Monday, August 30, 2010

Court of Appeals Approves Obligor Making Mortgage Payment as Part of Support Obligation

As reported in Minnesota Lawyer on August 23, 2010, in Tiede, the trial court may allow a child support obligor to make the homestead mortgage payment as a part of the support obligation when the obligee has failed to make the mortgage payments despite having been ordered to do so.  In light of the recession and mortgage foresclosure crisis, plus the fact that many mortgage loans are on homesteads with negative equity, this is a reasonable result.  If the children remaining in the homestead is required in the decree, such residence being in their best interests, it only seems consistent that the custodial parent should not put that residence at risk by failing to pay the mortgage loan.  Frequently judges hear disputes of this nature requiring the interpretation of real property provisions in divorce decrees prepared by pro se parties.  Since the trial court cannot modify the real property provision, the ability of a party to obtain post-decree relief may be severely limited due to their failure to provide a mechanism in the decree for handling either party's defaults in the payment of debts, including homestead mortgage loans.  Just another reason that proceeding without counsel in a divorce may result in serious unintended adverse consequences.

Thursday, August 12, 2010

Emergency, what emergency?...and Suggestions on Finalizing Divorce Settlements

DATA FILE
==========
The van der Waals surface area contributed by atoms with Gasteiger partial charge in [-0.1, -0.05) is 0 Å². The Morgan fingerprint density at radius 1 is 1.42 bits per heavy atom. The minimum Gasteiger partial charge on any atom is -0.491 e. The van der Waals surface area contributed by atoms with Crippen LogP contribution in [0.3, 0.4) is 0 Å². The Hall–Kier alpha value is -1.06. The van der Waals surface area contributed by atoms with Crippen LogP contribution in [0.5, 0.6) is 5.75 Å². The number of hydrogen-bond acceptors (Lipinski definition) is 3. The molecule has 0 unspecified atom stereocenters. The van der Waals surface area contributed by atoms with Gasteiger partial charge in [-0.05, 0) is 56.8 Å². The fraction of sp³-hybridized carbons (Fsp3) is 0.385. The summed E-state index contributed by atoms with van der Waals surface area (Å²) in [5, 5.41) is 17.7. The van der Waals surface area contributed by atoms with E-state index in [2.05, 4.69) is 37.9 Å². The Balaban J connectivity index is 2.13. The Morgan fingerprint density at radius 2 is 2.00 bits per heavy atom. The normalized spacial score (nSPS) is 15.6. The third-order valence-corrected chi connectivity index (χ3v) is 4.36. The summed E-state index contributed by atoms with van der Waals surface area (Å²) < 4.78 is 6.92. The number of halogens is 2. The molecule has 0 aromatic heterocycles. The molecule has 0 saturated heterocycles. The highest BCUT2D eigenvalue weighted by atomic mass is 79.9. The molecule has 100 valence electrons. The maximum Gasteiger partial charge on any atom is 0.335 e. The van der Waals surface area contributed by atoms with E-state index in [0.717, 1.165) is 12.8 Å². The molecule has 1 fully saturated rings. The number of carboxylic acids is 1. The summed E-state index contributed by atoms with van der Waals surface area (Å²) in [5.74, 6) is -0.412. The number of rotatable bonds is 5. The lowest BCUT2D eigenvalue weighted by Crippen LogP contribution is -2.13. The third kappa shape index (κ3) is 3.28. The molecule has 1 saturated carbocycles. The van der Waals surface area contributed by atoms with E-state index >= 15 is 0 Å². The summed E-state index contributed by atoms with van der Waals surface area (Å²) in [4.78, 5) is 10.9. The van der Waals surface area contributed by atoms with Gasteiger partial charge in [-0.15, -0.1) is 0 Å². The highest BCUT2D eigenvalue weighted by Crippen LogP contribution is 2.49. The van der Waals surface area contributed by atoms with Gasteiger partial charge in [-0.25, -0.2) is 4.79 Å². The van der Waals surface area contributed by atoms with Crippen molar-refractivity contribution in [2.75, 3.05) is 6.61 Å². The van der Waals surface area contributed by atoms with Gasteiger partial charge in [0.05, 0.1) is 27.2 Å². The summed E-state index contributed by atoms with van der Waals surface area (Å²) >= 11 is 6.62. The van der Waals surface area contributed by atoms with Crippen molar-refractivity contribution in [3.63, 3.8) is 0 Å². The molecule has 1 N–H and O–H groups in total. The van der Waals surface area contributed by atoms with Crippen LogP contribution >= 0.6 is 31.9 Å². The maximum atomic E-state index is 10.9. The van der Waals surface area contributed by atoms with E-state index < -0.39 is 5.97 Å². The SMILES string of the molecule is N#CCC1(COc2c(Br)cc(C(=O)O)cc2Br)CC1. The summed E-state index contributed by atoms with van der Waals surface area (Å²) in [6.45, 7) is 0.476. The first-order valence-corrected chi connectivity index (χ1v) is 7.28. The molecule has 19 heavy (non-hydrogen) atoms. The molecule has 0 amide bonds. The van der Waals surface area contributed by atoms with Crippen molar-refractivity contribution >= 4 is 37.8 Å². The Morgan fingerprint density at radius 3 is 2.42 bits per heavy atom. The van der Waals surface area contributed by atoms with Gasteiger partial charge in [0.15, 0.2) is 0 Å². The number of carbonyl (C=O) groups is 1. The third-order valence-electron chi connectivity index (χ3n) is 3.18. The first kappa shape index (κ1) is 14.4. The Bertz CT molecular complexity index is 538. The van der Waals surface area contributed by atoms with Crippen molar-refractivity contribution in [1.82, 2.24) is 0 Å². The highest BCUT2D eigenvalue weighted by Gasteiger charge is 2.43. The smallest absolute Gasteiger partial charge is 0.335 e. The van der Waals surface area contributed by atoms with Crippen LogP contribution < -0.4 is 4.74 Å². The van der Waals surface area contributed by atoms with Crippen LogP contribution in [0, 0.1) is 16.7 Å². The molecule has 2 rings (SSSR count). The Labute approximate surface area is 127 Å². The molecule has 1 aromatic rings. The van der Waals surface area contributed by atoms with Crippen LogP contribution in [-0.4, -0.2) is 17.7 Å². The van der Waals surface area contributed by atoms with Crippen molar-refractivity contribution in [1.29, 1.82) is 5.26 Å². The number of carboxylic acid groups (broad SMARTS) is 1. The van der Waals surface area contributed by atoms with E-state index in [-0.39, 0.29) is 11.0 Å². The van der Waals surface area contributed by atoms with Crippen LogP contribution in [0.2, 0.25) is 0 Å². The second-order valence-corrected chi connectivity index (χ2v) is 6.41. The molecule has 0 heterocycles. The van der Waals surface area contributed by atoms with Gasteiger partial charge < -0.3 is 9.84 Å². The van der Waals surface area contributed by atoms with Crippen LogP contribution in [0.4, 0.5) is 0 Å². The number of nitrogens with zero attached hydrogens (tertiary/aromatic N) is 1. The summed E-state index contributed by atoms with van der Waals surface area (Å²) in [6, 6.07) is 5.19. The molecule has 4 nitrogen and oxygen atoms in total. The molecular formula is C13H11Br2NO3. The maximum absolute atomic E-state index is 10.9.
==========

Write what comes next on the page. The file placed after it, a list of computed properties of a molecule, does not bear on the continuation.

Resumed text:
EMERGENCY? 
There are certain times of the year when more "emergency" motions are presented to the court, often ex parte in nature, within a few weeks, and sometimes mere days, before events that in and of themselves can be stressful for children:
Christmas
The first day of school in September
The re-marriage/ wedding of one parent
Summer vacation

When these motions are brought we judges often hear the argument from counsel, "Judge, you must make a decision quickly because ____________ starts in just a few days."  When counseling clients that want to bring such last minute motions, lawyers may wish to remind their clients that their emergency may not be considered an emergency by the judge and that the judge has 90 days to make a decision.  The Court will most certainly inquire whether mediation has been attempted and, if not, why not.  I posted Judge Steve Aldrich's article on "emergency motions" in January; you can find it below under "older posts."

FINALIZING DIVORCE SETTLEMENTS
Check out comments by Anoka County Judge Alan Pendleton on p. 48 of the August issue of Bench & Bar about making a record to increase the chances of a settlement withstanding a motion to vacate a MTA.
I have commented on this in Older Posts below.

Thursday, August 5, 2010

Top Ten Reasons to Settle Your Divorce

Anoka County District Court Judge Kristin Larson discusses the top 10 reasons to settle a divorce on the Minnesota Judicial Podcast. See link in the right column.